Early Childhood Center (K-2) in Wyoming, Michigan accepted a grant from the ISD to fund RTI
in 2008. The result was a school-wide all hands on deck multi-step process of integrating RTI
through a comprehensive system of core instruction and intensive intervention that benefitted
every student.
Professional Development
The grant to fund RTI provided materials purchased from the 95 Percent Groups Phonics
Continuum (95% Group INC, 2014-2016) and professional development (PD) for the teachers.
Specifically, each teacher received 24 hours of PD in the first year and eight hours a year in each
for the following two years. A PD program was provided for the paraprofessionals titled ParaPro University. Twice a week, for thirty minutes. Training was supplied by the principal,
reading specialist and curriculum director, to instruct paraprofessionals how to teach.


An initial English language assessment was conducted for all students, including the
28% non-Hispanic. Teachers met and reviewed a screening for each student. Each classroom
had approximately 20 students with seven classes per grade level or 140 students per grade.
Students were then divided into groups of no more than five or 28 groups of students working on
a single skill at their predetermined level. The groups would spend at least 30 minutes each day
in these groups, working exclusively on one skill. On some days, groups would meet twice, but
never more than 30 minutes at a time to accommodate the students age and attention span.
Games and contests were made out of the skills that needed to be learned. Blocks of time were
mandated into the daily schedule so RTI could function.
It is important to note that the monolingual approach was used by the Early Childhood Center.
Esparza-Brown and Sanford (2011) stress the importance of linguistic transfer (p. 6),
transferring literacy skills learned in L1 to English literacy. Spanish was minimized by the
school in part due to the students ages, but because it was believed that the L1 would hinder
providing enough comprehensible input for acquisition to occur.
All Hands on Deck
Initially, there was a shortage of teachers to accommodate the number of groups. First
grade had seven teachers and seven paraprofessionals assigned. An "All hands on deck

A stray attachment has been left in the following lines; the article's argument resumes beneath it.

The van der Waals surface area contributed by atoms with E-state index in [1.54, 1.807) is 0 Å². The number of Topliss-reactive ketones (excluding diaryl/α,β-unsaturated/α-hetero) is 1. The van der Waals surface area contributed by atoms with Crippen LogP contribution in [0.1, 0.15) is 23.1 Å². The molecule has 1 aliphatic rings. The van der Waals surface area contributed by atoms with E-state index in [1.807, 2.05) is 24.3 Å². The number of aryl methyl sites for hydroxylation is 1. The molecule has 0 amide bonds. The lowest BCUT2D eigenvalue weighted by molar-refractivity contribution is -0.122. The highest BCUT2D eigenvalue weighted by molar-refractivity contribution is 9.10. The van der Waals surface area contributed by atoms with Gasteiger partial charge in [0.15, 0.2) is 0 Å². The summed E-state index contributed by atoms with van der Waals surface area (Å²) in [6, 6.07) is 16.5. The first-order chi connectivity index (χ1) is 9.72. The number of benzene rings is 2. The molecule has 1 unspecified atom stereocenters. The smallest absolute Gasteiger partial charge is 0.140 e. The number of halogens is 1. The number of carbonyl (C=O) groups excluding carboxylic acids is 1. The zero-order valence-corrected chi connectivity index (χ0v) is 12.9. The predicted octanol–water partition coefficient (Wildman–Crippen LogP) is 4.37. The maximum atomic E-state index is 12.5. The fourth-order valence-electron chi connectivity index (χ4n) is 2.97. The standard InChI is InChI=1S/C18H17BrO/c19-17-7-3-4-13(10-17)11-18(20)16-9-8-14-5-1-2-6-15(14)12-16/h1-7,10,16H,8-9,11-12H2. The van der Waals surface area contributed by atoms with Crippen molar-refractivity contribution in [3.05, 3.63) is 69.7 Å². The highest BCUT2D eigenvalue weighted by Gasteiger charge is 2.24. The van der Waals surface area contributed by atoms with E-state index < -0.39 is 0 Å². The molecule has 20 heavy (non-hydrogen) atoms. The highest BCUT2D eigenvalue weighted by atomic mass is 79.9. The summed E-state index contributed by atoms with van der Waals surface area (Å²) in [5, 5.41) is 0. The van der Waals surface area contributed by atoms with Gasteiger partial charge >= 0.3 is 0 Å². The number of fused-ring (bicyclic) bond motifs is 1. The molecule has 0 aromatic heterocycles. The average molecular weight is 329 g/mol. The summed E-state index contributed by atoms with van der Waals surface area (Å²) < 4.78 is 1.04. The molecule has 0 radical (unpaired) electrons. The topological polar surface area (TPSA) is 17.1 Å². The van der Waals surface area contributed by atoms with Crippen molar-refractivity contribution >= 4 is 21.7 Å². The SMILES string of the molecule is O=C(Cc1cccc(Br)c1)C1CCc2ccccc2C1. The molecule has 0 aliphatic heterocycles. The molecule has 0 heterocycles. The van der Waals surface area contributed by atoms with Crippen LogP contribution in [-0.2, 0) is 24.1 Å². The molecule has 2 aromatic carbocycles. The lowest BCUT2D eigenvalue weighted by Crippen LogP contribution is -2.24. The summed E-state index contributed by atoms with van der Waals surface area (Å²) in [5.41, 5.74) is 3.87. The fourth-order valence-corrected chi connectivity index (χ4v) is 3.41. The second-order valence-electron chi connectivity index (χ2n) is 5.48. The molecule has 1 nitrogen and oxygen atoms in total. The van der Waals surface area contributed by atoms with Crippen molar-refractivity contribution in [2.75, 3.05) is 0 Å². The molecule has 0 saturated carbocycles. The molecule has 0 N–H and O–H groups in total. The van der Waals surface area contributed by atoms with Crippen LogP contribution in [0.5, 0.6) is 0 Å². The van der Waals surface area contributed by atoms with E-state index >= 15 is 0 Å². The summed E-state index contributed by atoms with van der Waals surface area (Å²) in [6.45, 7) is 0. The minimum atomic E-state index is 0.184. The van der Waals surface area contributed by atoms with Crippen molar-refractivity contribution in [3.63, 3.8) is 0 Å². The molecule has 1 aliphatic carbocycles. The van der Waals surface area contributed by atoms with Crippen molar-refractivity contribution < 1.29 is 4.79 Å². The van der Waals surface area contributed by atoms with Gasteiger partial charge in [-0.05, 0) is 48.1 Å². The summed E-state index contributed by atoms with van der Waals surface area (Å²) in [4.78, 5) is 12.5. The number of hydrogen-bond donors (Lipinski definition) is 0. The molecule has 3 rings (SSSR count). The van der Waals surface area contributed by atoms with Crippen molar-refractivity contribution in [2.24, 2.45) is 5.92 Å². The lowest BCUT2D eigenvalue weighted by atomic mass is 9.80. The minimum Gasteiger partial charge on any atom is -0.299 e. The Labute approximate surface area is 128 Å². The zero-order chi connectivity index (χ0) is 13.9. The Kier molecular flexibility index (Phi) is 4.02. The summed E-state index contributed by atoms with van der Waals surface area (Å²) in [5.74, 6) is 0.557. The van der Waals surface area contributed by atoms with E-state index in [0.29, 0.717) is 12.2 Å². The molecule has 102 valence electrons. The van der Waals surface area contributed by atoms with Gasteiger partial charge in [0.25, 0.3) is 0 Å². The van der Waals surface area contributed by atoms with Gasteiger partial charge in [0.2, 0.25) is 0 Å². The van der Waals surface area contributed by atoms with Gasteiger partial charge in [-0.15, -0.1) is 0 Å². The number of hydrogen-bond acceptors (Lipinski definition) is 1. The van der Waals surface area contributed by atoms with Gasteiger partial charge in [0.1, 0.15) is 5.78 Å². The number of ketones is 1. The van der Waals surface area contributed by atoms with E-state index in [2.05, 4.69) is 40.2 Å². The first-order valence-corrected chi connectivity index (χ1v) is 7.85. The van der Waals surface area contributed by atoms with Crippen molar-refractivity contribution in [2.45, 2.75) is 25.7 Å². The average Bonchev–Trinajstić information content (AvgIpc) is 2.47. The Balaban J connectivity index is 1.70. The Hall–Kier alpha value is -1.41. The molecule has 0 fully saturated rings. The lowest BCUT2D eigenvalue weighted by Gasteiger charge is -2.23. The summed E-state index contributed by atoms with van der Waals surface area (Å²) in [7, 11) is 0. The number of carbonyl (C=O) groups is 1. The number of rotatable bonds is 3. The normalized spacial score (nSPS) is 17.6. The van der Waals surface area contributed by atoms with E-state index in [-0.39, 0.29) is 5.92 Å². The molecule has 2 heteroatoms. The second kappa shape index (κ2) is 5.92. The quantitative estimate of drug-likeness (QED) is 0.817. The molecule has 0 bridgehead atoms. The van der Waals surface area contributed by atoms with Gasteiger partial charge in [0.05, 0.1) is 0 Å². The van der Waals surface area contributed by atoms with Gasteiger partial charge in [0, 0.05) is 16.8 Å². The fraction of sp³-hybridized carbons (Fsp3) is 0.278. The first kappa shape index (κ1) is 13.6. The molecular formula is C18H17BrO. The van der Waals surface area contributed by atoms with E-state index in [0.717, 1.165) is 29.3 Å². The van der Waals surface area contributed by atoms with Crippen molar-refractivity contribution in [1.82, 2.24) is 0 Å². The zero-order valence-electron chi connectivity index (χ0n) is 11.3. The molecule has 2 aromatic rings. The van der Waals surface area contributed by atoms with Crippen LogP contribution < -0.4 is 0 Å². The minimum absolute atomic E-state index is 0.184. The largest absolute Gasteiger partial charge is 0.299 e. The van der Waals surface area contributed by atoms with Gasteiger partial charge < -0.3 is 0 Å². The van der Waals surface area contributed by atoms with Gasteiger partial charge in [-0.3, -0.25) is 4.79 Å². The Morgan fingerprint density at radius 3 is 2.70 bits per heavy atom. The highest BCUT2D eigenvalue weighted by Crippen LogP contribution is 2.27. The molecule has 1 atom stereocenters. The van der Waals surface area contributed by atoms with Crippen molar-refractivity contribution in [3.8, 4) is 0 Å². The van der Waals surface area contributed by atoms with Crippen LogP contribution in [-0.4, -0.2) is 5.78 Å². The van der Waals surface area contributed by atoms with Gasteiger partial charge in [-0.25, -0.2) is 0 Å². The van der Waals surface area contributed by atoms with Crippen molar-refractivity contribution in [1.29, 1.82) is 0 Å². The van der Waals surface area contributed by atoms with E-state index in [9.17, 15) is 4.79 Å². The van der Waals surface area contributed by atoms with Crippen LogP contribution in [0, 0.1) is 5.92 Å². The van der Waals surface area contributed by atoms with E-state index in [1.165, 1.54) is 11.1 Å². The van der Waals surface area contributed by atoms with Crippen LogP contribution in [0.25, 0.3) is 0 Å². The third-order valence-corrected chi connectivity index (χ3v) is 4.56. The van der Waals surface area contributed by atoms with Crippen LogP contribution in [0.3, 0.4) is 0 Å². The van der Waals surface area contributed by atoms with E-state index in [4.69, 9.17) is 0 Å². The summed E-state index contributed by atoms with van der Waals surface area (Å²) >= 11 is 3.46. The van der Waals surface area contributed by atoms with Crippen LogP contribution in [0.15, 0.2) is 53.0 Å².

approach supplied each group with an adult instructor, by soliciting the help of two speech
pathologists, one reading specialist, a school psychologist, seven paraprofessionals from second
grade, the librarian, and the principal. There were more than enough qualified adults to keep the
groups between three and five students. Everyone had a role to play, and everyone was
responsible for the students success. RTI is a labor intensive program for the adults. RTI at the


Early Childhood Center was organized with every adult teaching a deliberately small group of
students in a very structured way, and collecting and recording data, every day.
Ongoing or continual evaluation of the skill to be mastered and placement of the students
into the correct groups occurred every three or four days. If there were sufficient progress, the
students would move to the next sequential skill in the process. Feedback was instantaneous.
Students were not allowed to make more than one mistake before the teacher would catch,
correct, re-teach, and enable the student to try again. Feedback was immediate.
Every two to three weeks the teachers would confer for a two-hour session to confirm
progress was being tracked and kept current. Some students did warrant leaving their groups a
day or two ahead of others, so the tracking process was pertinent and done daily. The students
were assigned to the appropriate skill or lesson based on their assessed needs, rather than a
particular teacher or group.
Assessment is necessary when determining the target for every child. The skills for reading are
sequential. A child cannot be expected progress from a low-level skill to a higher skill without
the intermediate skills being learned in a predictable order (McLeod, 2015).